Trolley in downtown Issaquah on track to open next summer

A downtown trolley project that's been in the works for over 10 years is expected to finally open next summer.

A downtown trolley project that’s been in the works for over 10 years is expected to finally open next summer.

“It’s been a long time making it happen,” said Jean Cerar, chair of the Issaquah Valley Trolley Committee. “There have been some pretty dedicated volunteers.”

When the Issaquah Historical Society refurbished a downtown train depot in 1994, there was always the hope to eventually have rolling cars along the attached track, she said.

Now the trolley will provide a link between the historical depot museum and Gilman Village during holidays and busy weekends.

It’s expected to take pressure off of the roads downtown, especially during community events like the Friday evening ArtWalk between May and September.

Although the trolley is practical, it’s also about history and tourism, Cerar said.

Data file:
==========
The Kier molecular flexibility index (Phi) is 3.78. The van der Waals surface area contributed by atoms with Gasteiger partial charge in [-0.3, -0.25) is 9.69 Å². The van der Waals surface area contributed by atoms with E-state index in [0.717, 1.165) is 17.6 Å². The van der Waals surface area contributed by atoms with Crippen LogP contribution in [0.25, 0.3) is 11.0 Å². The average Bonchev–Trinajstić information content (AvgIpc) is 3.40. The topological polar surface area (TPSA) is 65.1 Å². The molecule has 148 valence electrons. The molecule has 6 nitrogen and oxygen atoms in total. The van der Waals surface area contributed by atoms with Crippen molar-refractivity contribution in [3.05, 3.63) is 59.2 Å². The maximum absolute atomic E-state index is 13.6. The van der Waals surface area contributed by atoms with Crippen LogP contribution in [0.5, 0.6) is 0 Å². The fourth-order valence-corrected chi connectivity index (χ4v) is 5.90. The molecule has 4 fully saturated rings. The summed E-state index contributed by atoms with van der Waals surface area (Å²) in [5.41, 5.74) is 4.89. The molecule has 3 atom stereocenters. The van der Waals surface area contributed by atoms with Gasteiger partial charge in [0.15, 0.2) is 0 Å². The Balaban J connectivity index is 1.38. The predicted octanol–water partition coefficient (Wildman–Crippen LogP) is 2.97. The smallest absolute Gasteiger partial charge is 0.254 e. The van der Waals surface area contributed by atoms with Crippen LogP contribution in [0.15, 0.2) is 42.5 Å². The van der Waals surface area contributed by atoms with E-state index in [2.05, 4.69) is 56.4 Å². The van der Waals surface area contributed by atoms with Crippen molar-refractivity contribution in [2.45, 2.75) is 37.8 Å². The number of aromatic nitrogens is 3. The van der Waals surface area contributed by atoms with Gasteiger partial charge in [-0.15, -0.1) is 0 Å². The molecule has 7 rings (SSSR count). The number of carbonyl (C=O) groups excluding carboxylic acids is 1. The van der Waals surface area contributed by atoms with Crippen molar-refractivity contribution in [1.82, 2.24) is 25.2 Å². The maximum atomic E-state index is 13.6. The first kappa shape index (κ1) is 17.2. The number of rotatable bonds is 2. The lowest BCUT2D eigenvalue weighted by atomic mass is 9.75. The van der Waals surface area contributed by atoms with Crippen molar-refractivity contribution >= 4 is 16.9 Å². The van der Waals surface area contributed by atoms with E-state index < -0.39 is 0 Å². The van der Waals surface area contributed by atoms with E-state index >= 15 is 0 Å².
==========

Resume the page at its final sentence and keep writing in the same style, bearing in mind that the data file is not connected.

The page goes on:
The group tested the popularity of having a trolley in 2001, by renting one from Yakima Valley. The single car only ran four hours a day on weekends for half a year, but still served 6,000 riders.

“People just love to ride trolleys,” Cerar said. “It brings people downtown.”

Although the rides will be short, volunteer conductors plan to tell stories of old downtown during the ride.

“It also gives us an opportunity to interpret what it felt like coming into issaquah in the late 1800s,” she said.

The restoration of the former Burlington Northern track is expected to take about a month, and the trolley car about three, said Rory Cameron, the City of Issaquah’s senior transportation engineer.

The city, which agreed to manage the project, will go to bid on the restoration of the track and trolley at the beginning of the year.

The city took bids for the track restoration alone in September, but city administration decided to rebid the project alongside the trolley restoration.

“They want to make sure they’re able to meet the budget,” Cameron said.

The trolley group won three federally-funded grants to pay for the bulk of the project. It then won several smaller grants, including money from the city’s hotel tax, to meet the $47,000 required to leverage matching money grants.

Although the city agreed to manage the restoration project, the Issaquah History Museums will run the trolley and pay for the operation costs.

“We certainly hope that it will be (open) this summer,” Cerar said. “It adds vitality to downtown.”